Silence is golden - Seagate desk TB adapter

Discussion in 'Mac Accessories' started by fatb0y, Mar 31, 2012.

  1. fatb0y macrumors newbie

    Feb 20, 2008
    As soon as the 2.5 Seagate TB adapter was available, several sites tested it. Turns out the adapter is only worthwhile if using SSD's (due to slow throughput of 2.5 drive). Now the 3.5 has come out I have not found 1 test -- there is a write up on Cnet that is somewhat garbled and has been cross referenced, but not 1 site testing it with some decent 3.5 inch drives. Is this a black out due to the excellent performance and other manufacturers exerting editorial (advertising) pressure, is it because Seagate pushed the product out early and has released no product to the usual testers (anandtech/tomshardware/engadget etc)? Anyone else seen a decent test of the new adapter?
  2. JayMBP macrumors regular

    Apr 25, 2011
    Surrey, BC
    IMHO, TB is an interface best suited for either RAID configuration or SSD.

    As far as single HDD goes, even the fastest available doesn't seem to top 200MB/s... why not just get a USB3.0 HDD. When Mac finally support it later down the road, it would still be able to max out mechanical HDD at 1/10 of TB adapter's cost.
  3. thundersteele macrumors 68030

    Oct 19, 2011
    The 3.5'' desktop adapter is still listed as "available soon" on Seagates website.

    What's wrong with the Cnet review? They have some solid numbers, and it shows that even with an ordinary HDD, the Thunderbolt is up to 1.5 times faster than the same external HDD on a USB 3.0 port, and comes close to the competition from Promise and LaCie.

    Thunderbolt offers better and more stable performance than USB 3.0, even when the absolute possible writing speeds are not exhausted.
    External SSDs are mostly useless since they are too small. But Daisy-chained HDDs in a Raid setup can be extremely fast, faster than single SSDs, and offer a lot of storage.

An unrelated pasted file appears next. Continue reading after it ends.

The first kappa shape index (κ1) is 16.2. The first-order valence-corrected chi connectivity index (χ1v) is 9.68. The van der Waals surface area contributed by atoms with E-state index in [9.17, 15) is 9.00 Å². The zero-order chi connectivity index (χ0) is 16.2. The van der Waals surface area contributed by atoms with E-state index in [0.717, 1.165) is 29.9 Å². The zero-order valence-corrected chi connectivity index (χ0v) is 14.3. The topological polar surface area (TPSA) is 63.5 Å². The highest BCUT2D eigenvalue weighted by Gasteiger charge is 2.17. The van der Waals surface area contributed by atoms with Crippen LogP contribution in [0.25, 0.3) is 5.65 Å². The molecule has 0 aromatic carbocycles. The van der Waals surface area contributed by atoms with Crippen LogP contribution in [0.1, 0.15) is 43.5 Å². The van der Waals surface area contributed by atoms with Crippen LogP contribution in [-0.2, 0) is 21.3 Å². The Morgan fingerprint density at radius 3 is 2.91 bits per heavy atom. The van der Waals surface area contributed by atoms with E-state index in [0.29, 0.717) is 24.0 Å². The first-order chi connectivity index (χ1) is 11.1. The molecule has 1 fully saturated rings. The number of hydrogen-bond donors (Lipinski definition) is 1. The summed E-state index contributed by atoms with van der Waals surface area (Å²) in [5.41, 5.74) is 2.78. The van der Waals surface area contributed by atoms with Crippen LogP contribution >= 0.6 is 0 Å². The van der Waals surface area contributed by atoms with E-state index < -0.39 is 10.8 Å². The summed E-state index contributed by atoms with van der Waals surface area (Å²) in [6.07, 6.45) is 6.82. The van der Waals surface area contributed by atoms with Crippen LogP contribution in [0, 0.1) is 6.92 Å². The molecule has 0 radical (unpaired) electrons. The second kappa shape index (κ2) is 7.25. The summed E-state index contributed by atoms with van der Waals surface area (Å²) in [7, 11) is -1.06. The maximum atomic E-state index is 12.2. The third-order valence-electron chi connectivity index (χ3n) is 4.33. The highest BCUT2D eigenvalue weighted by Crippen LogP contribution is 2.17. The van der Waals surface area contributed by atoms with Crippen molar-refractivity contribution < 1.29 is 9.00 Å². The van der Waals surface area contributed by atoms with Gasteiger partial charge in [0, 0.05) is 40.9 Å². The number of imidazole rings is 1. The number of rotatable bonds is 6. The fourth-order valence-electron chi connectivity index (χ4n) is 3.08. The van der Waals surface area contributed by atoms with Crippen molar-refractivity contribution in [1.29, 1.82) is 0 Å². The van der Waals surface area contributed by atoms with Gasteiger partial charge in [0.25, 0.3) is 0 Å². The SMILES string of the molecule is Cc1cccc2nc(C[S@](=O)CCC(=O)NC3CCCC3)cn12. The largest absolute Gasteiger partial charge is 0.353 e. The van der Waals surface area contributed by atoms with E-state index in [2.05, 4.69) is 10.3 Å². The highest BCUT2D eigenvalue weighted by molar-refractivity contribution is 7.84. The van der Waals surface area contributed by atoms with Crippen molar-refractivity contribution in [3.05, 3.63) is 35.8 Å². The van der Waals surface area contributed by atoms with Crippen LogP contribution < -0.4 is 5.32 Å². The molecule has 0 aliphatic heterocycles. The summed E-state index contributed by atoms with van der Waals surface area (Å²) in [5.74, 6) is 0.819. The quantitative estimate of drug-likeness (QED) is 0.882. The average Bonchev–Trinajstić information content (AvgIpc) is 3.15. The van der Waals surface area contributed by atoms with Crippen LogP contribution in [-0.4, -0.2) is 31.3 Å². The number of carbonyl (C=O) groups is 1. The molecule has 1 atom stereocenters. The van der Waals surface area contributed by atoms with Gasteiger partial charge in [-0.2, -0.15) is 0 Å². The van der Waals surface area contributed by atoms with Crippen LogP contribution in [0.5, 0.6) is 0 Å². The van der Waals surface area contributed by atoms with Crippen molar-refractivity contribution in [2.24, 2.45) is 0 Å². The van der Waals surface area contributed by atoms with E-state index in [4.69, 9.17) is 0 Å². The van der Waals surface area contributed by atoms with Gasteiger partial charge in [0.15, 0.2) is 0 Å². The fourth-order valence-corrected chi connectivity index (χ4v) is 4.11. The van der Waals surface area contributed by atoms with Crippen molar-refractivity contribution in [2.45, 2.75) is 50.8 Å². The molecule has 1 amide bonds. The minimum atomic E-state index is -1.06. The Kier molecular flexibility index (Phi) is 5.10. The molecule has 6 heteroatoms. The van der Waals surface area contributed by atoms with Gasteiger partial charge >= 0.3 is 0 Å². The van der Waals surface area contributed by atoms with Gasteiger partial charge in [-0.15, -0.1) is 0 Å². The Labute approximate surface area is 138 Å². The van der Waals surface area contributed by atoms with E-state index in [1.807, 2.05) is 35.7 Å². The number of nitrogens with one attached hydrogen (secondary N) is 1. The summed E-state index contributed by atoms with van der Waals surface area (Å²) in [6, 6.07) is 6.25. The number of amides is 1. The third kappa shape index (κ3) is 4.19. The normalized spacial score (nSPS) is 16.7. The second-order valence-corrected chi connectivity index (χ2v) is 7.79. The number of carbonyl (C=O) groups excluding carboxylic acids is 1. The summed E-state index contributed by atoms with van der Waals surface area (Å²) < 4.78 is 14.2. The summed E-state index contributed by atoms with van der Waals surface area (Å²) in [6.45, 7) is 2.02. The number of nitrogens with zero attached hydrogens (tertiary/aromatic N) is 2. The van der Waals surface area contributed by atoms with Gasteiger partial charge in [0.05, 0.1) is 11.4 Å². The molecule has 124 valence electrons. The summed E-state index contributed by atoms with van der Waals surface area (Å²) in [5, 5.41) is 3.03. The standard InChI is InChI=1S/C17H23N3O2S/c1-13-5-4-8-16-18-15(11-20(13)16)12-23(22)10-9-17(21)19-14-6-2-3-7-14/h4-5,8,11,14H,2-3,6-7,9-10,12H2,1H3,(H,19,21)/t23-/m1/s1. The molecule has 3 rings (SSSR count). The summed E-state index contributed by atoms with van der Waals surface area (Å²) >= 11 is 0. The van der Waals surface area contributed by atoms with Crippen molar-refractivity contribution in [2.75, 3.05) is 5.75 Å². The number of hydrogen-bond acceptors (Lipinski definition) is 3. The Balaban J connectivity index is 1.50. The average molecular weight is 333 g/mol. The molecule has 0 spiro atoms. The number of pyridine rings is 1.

4. g4cube macrumors 6502a

    Apr 22, 2003
    In my testing with a 4TB GoFlex, I get around 155MB/sec using the Black Magic testing tool.

    As others suggested, a single drive is limited by the drive max performance itself. Thunderbolt is not going to make it any faster.

    Faster than USB 3.0? yes, but for reasons that have to do with how the driver performs, and how USB packetizes data transfers. In other words, Thunderbolt presents a drive as the SATA drive that is connected, and the AHCI driver comunicates with the drive as a SATA drive. For USB, there is a conversion from USB to block-IO commands, and from those block-IO commands to whatever drive is connects on the USB-SATA bridge.

    I realize that that paragraph oversimplifies the I/O operation, but it is the basic gist.

    The Seagate Thunderbolt GoFlex Desk bridge simple permits you to have a drive that can be daisy-chained, while the portable is not daisy-chainable. The advantage is convenience, not performance.

    You can however connect multiple drives and stripe them together; but you can do the math to see how that becomes an expensive alternative to the Promise or LaCie or WD multi-drive solutions. :)
  5. Nebrie macrumors 6502a

    Jan 5, 2002
  6. rw3 macrumors 6502a


    May 13, 2008
    DFW, TX
    Seagate GoFlex Desk - Thunderbolt Adapter - Samsung 830 SSD Installed

    Here is what you will get with a single 6Gbps SATAIII SSD installed. In this case, I used the Samsung 830 SSD. Fry's has these in stock (at least in Dallas) and I picked up the Seagate GoFlex Desk - Thunderbolt Adapter yesterday as well as the Samsung 830 SSD fresh out of the box.

    Performance Results

    Results - Reads of 360.8 MB/s & Writes of 308.3 MB/s


    Read of File via AJA from the 2big - Avatar Extended 720p - File Size : 4.29GB (Finder Info)

    Result - 362.3 MB/s


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